Dementia is my teacher.
I did not expect to learn anything from this thief that is stealing my mother’s brain. I thought I would learn about dementia, but not from it. My mistake.
When my mom moved here to be closer to family, I decided to become the queen of dementia care. I was going to learn everything there was to know about how the disease begins, how it progresses, and how to care for the patient. I went to workshops, read books, found support groups, watched videos. I learned to enter the patient’s reality, to redirect her attention when she’s distressed, to protect her dignity even as she’s losing her mind.
But mostly I learned one simple truth: you can’t fight with dementia. It always wins.
So I learned (from another actor) to use the “yes, and” technique of theatrical improvisation in real life. If you’re not familiar with this skill, it works like this:
You’re in an improv, and your scene partner says something like, “Martian pediatricians just landed in the cow pasture.” You thought the scene was going to be about dairy farming, so you are alarmed. But this is an improvisation, and the cardinal rule of improvisation is that you never, never say no. If you say no, the scene dies. You say yes. More specifically, you say “yes, and. . . .”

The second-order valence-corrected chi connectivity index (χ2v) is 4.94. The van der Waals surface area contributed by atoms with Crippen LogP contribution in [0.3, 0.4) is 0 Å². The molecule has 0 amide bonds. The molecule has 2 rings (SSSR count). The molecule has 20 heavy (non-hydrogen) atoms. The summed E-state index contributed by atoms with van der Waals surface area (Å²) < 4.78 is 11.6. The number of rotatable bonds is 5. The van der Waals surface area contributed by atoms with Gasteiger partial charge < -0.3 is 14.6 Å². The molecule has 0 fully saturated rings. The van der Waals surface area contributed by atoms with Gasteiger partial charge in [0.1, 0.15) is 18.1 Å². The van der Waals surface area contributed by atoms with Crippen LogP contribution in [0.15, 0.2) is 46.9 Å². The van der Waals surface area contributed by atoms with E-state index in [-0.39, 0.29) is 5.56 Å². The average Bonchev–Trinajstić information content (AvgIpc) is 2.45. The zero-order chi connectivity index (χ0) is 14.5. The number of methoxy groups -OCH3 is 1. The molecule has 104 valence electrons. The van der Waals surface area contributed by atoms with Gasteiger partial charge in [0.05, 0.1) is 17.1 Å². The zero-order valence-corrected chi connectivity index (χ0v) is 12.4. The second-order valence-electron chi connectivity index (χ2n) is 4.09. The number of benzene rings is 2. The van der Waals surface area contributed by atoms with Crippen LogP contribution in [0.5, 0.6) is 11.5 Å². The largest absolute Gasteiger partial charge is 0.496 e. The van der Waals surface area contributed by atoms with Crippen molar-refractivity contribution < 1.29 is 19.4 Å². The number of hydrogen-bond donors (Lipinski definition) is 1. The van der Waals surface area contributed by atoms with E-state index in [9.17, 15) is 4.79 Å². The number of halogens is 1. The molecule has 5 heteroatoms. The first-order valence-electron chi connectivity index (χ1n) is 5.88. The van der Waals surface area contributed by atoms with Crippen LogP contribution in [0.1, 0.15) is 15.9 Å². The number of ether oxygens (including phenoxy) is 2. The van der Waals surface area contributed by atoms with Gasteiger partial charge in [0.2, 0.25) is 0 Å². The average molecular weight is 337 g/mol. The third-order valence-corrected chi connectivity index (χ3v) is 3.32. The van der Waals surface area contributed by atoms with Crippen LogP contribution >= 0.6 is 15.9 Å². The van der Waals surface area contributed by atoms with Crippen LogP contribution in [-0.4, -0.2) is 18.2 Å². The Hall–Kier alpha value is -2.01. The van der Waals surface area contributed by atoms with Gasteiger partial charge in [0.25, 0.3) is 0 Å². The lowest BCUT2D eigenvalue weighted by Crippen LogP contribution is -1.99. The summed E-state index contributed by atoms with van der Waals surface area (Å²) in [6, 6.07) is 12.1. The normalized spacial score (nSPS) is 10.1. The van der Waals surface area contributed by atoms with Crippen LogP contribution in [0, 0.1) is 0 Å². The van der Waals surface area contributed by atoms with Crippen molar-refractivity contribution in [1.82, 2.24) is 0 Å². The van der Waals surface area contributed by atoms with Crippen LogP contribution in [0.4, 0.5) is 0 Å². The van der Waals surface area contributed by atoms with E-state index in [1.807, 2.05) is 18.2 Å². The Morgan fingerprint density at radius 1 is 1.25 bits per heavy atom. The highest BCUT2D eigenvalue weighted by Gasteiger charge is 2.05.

“Yes! And it’s a good thing, because our calf needs a check-up before his inter-galactic flight. Did you bring the insurance card?”
And the scene continues.
So it is with dementia. My mother’s brain loses some memories and creates others, so that she forgets where she put her hearing aid, but she remembers in excruciating detail that someone is stealing from her. (No-one is stealing from her.) Obviously this is heartbreaking, but the only way to get through it is to say, “yes, and . . . .”
“Yes! And I just remembered I have some of your things at my house. Why don’t we double-check what’s there before we replace anything?” And voila; she feels heard, and validated, and the scene can continue. It might even have a happy ending, as it did last Sunday, when she got to hug several precious children at church. (She loves to hug.)
Yes. Yes, Mother, you’ve lost something. Yes, you are afraid.
And. And I love you, Mother, even with your losses.
You will lose your hearing aid, and you will lose your keys, and one day you will lose your mind.
But let’s see if we can find your smile, shall we?